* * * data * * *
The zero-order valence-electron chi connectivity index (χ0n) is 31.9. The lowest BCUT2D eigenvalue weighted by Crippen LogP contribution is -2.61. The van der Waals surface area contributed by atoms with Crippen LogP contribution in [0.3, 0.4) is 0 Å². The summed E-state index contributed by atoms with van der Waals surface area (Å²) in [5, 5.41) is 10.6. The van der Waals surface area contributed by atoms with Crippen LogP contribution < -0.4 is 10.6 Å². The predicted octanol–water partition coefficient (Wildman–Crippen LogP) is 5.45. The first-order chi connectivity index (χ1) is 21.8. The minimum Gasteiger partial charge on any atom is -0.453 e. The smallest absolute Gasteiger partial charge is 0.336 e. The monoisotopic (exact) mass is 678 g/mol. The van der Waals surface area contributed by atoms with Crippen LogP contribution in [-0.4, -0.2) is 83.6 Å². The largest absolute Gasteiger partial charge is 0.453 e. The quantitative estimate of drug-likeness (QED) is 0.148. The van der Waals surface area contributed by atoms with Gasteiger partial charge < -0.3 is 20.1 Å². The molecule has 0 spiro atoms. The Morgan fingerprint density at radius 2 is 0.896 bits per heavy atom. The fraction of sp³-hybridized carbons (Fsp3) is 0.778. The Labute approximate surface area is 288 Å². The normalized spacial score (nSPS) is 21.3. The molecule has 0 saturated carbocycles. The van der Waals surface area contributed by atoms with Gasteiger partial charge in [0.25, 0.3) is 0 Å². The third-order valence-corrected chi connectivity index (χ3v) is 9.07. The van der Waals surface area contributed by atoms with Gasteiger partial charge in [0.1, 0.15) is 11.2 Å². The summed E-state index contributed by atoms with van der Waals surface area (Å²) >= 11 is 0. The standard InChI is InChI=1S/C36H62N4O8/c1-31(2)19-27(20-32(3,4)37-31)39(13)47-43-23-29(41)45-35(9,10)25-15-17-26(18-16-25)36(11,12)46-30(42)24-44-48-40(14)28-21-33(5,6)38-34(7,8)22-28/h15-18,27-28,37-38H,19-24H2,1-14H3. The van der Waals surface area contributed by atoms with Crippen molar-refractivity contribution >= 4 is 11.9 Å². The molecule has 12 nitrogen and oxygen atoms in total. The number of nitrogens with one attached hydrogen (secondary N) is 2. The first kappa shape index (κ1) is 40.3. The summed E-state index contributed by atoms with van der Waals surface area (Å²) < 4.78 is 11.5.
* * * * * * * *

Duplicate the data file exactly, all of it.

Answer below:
The zero-order valence-electron chi connectivity index (χ0n) is 31.9. The lowest BCUT2D eigenvalue weighted by Crippen LogP contribution is -2.61. The van der Waals surface area contributed by atoms with Crippen LogP contribution in [0.3, 0.4) is 0 Å². The summed E-state index contributed by atoms with van der Waals surface area (Å²) in [5, 5.41) is 10.6. The van der Waals surface area contributed by atoms with Crippen LogP contribution < -0.4 is 10.6 Å². The predicted octanol–water partition coefficient (Wildman–Crippen LogP) is 5.45. The first-order chi connectivity index (χ1) is 21.8. The minimum Gasteiger partial charge on any atom is -0.453 e. The smallest absolute Gasteiger partial charge is 0.336 e. The monoisotopic (exact) mass is 678 g/mol. The van der Waals surface area contributed by atoms with Crippen LogP contribution in [-0.4, -0.2) is 83.6 Å². The largest absolute Gasteiger partial charge is 0.453 e. The quantitative estimate of drug-likeness (QED) is 0.148. The van der Waals surface area contributed by atoms with Gasteiger partial charge < -0.3 is 20.1 Å². The molecule has 0 spiro atoms. The Morgan fingerprint density at radius 2 is 0.896 bits per heavy atom. The fraction of sp³-hybridized carbons (Fsp3) is 0.778. The Labute approximate surface area is 288 Å². The normalized spacial score (nSPS) is 21.3. The molecule has 0 saturated carbocycles. The van der Waals surface area contributed by atoms with Gasteiger partial charge in [0.25, 0.3) is 0 Å². The third-order valence-corrected chi connectivity index (χ3v) is 9.07. The van der Waals surface area contributed by atoms with Gasteiger partial charge in [0.1, 0.15) is 11.2 Å². The summed E-state index contributed by atoms with van der Waals surface area (Å²) >= 11 is 0. The standard InChI is InChI=1S/C36H62N4O8/c1-31(2)19-27(20-32(3,4)37-31)39(13)47-43-23-29(41)45-35(9,10)25-15-17-26(18-16-25)36(11,12)46-30(42)24-44-48-40(14)28-21-33(5,6)38-34(7,8)22-28/h15-18,27-28,37-38H,19-24H2,1-14H3. The van der Waals surface area contributed by atoms with Crippen molar-refractivity contribution >= 4 is 11.9 Å². The molecule has 12 nitrogen and oxygen atoms in total. The number of nitrogens with one attached hydrogen (secondary N) is 2. The first kappa shape index (κ1) is 40.3. The summed E-state index contributed by atoms with van der Waals surface area (Å²) < 4.78 is 11.5.